The Three Cycle System
Programmes of higher education in the European Higher Education Area (EHEA) are offered at three levels - undergraduate, graduate and doctoral studies - which are usually referred to as the three cycle system.
First and Second Cycle
Before the Bologna process had started, a huge variety of national higher education degrees existed across Europe. With increasing mobility of students, more and more problems for recognition did arise.
In June 1999, 29 European countries agreed with the Bologna Declaration on the main goals of the Bologna process. One of the central aims was to establish a common structure of easily readable and comparable degrees in European higher education. For this purpose, all countries conveyed their national systems to a two cycle structure consisting of a first (undergraduate) and a second (graduate) cycle.
The first cycle leads to a qualification (in many countries labelled Bachelor”) which is obtained after successful completion of a study programme with 180 – 240 ECTS credits. Programmes of the first cycle last typically three years. The second cycle leads to a qualification (in many countries labelled Master”) which is obtained after successful completion of a study programme with 60 – 120 ECTS credits. These ranges for undergraduate and graduate programmes have been defined with the development of the Framework of Qualifications for the European Higher Education Area. Like the degree structure it should cater for comparable and transferable qualifications and facilitate mobility and recognition irrespective where and how learning outcomes have been achieved. European and national qualifications frameworks are based on the European Credit Transfer and Accumulations System (ECTS) in terms of quality (learning outcomes) and quantity (workload).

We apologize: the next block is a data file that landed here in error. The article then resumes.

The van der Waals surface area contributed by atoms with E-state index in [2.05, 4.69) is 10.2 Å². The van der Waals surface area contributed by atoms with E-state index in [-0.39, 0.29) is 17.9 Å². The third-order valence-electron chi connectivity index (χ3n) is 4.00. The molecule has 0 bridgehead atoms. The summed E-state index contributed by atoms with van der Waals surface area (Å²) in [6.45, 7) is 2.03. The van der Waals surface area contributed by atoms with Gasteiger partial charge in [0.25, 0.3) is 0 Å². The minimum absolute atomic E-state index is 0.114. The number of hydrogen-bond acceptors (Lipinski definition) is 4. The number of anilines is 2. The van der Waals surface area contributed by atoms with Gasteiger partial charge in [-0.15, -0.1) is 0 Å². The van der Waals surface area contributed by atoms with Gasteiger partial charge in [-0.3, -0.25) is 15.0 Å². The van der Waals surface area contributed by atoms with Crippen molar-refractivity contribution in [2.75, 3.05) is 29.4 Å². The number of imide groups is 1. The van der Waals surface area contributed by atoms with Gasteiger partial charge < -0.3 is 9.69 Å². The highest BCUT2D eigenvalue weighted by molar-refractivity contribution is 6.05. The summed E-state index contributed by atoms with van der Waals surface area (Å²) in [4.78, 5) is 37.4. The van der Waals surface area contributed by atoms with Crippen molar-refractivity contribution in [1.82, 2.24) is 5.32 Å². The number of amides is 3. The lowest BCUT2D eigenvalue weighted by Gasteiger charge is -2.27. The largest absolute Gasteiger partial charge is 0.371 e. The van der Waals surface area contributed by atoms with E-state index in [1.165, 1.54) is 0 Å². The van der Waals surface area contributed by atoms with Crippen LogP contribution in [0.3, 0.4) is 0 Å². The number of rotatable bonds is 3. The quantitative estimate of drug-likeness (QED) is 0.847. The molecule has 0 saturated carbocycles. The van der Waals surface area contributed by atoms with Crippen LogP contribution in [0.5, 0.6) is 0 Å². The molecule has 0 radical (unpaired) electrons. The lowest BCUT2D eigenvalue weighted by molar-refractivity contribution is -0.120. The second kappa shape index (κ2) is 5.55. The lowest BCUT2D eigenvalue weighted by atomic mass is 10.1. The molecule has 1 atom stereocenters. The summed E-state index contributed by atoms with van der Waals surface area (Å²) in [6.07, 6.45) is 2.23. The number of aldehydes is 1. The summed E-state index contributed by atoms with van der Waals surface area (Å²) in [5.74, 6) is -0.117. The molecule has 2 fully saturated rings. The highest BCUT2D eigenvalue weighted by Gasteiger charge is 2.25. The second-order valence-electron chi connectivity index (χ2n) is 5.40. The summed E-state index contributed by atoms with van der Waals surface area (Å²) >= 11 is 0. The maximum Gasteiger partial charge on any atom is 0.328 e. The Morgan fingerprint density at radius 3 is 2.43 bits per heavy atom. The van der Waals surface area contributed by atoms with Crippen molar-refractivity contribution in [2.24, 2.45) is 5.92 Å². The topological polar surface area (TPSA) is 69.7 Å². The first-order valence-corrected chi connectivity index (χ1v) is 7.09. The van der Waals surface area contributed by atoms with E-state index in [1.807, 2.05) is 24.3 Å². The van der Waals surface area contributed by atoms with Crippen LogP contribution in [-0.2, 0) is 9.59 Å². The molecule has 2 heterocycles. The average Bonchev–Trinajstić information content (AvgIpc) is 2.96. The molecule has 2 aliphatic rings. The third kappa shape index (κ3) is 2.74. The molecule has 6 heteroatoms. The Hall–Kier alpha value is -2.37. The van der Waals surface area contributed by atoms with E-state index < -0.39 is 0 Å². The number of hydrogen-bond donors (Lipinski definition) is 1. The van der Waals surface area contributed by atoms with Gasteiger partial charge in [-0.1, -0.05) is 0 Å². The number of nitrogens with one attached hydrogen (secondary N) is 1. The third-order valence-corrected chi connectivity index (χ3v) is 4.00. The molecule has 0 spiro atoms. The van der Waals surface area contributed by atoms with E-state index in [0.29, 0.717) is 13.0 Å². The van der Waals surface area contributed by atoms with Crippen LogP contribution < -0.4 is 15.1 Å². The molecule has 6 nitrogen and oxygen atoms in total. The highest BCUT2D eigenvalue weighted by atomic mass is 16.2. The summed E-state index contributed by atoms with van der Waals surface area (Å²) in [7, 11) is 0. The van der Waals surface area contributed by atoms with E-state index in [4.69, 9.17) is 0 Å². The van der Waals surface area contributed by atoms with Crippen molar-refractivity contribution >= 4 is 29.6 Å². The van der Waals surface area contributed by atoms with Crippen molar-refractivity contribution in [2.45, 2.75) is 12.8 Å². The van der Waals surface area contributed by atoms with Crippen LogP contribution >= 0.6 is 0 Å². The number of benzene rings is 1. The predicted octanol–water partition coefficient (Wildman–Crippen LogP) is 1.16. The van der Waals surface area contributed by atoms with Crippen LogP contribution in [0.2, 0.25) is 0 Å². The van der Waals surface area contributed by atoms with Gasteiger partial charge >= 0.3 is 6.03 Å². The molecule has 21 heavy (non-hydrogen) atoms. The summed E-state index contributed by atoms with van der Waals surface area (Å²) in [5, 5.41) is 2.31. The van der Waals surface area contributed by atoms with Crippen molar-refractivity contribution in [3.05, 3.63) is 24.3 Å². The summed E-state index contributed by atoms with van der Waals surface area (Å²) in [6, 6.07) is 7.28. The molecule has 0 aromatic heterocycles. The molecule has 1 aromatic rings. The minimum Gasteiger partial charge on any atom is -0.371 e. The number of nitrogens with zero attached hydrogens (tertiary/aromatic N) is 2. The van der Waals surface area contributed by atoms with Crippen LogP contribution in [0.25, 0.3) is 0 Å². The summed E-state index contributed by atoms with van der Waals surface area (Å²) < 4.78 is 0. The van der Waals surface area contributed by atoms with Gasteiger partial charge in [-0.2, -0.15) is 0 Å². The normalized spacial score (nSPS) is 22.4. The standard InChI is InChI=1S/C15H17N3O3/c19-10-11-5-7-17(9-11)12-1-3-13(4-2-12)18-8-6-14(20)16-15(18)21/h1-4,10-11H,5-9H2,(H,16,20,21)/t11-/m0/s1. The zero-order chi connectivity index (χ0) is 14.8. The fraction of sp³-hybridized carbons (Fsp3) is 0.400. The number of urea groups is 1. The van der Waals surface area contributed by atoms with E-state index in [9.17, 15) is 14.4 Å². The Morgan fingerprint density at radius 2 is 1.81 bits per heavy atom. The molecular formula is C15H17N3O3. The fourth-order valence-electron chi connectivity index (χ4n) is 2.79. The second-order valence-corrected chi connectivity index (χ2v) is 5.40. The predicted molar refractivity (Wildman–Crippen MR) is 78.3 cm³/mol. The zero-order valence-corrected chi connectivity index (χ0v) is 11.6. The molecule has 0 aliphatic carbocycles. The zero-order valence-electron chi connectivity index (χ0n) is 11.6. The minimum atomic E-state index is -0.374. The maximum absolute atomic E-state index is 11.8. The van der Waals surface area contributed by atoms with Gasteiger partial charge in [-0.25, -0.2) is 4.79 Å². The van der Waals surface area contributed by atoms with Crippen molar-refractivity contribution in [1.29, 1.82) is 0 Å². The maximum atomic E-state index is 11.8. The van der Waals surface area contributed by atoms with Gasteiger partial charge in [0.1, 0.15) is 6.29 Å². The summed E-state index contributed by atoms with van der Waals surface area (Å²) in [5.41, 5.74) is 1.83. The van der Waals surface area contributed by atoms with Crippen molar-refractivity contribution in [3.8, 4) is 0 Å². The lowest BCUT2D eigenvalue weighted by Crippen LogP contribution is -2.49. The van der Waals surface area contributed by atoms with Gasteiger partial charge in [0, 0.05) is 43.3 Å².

At the 2003 conference in Berlin, for the first time doctoral studies and synergies between the European Higher Education Area (EHEA) and the European Research Area (ERA) have been discussed. Whereas the Bologna Declaration referred to two cycles which include all programmes of tertiary education (“The second cycle should lead to the master and/or doctorate degree as in many European countries”), the 2003 Berlin Ministerial Communiqué consequently defined doctoral programmes as the third cycle.
Conscious of the need to promote closer links between the EHEA and the ERA in a Europe of Knowledge, and of the importance of research as an integral part of higher education across Europe, Ministers consider it necessary to go beyond the present focus on two main cycles of higher education to include the doctoral level as the third cycle in the Bologna Process.
(The Berlin Communiqué, 2003)
As the first and second cycle, the third cycle is described with the Dublin Descriptors. However, no credits or range of credits have been assigned to it. Generally, in the framework of the Bologna process doctoral studies are referred to as the third cycle.
The European Higher Education Area is structured around three cycles, where each level has the function of preparing the student for the labour market, for further competence building and for active citizenship.
(The Bergen Communiqué, 2005)
The third cycle includes a broad variety of doctoral phases from pure (doctoral) study programmes to fully independent research. These models have various implications for